In the middle of the last century Swedish forest cover appeared to be irreversibly disappearing. In Southern Sweden, where population pressure was the highest, forests were rapidly transformed into farmland. In the central parts of the country, mining activities created a tremendous demand for timber and charcoal. Loggers cut down large areas of forest in Northern Sweden to feed English industrial development.
For decades, the Swedes made little progress in stabilizing their forests. The need for government regulation was almost continuously discussed but there was little action, in part due to widespread corruption.
Eventually though, things changed. Locally-controlled County Forest Boards began to exercise strong control, while providing incentives for forest management. Broad changes in Swedish agriculture and society reduced pressure on forests. Gradually, Sweden’s modern forestry sector, based on sustainable timber production, was born.
In a recent paper, titled ’From Industrial Forestry to National Resource Management – Lessons Learned in Forestry Assistance’, CIFOR researchers Reidar Persson speculates on what might have happened if Sweden had received forestry assistance back in the 1860s when its forest resources were in crisis. He then goes on to review forestry assistance more generally, based on his many years of experience as one of the Swedish government’s top forestry advisers.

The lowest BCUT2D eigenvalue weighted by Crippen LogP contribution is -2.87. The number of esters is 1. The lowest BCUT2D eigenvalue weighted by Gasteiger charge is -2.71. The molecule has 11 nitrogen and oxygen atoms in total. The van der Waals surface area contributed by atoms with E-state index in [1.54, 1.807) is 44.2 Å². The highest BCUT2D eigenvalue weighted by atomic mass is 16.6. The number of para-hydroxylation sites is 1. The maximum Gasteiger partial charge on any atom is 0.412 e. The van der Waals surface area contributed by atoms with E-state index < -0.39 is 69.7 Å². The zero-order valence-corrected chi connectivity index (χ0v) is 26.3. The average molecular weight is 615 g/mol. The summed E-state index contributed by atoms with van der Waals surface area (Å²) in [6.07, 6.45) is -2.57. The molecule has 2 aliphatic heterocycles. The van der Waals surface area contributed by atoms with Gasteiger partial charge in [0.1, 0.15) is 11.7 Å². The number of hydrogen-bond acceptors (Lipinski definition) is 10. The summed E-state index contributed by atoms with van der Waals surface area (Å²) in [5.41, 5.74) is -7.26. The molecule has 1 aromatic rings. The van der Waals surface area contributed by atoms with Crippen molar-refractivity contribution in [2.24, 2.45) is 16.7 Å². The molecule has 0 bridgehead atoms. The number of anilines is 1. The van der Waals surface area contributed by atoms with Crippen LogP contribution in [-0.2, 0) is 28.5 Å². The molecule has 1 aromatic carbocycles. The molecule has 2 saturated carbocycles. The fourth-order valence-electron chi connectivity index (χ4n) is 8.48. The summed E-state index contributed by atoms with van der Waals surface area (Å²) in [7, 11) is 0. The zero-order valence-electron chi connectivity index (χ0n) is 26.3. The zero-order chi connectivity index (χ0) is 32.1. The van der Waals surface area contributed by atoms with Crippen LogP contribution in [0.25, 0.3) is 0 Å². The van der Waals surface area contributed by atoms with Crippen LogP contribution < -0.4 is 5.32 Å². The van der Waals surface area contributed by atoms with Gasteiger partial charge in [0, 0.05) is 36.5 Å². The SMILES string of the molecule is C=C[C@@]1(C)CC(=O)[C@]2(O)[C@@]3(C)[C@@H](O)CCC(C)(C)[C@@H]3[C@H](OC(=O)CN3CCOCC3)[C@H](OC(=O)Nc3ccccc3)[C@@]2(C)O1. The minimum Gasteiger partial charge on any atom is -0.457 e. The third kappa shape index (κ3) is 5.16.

In the case of Sweden, Persson feels that support to education and research could have produced some results – but not in the short-term. Temporary efforts to strengthen Sweden’s forest administration could probably not have been maintained after foreign support was terminated.
Foreign assistance for the elaboration of new forestry legislation would have yielded very limited results. Support to local organizations propagating tree planting might have speeded the process up – but it could have also undermined individual and private initiatives. The same goes for support to the national forestry organizations that already existed but were still very young.
What does Persson propose? Read his paper…..
If you would like to send comments about the topic of this message to the author or request a copy of his paper, you can write Reidar Persson at mailto:firstname.lastname@example.org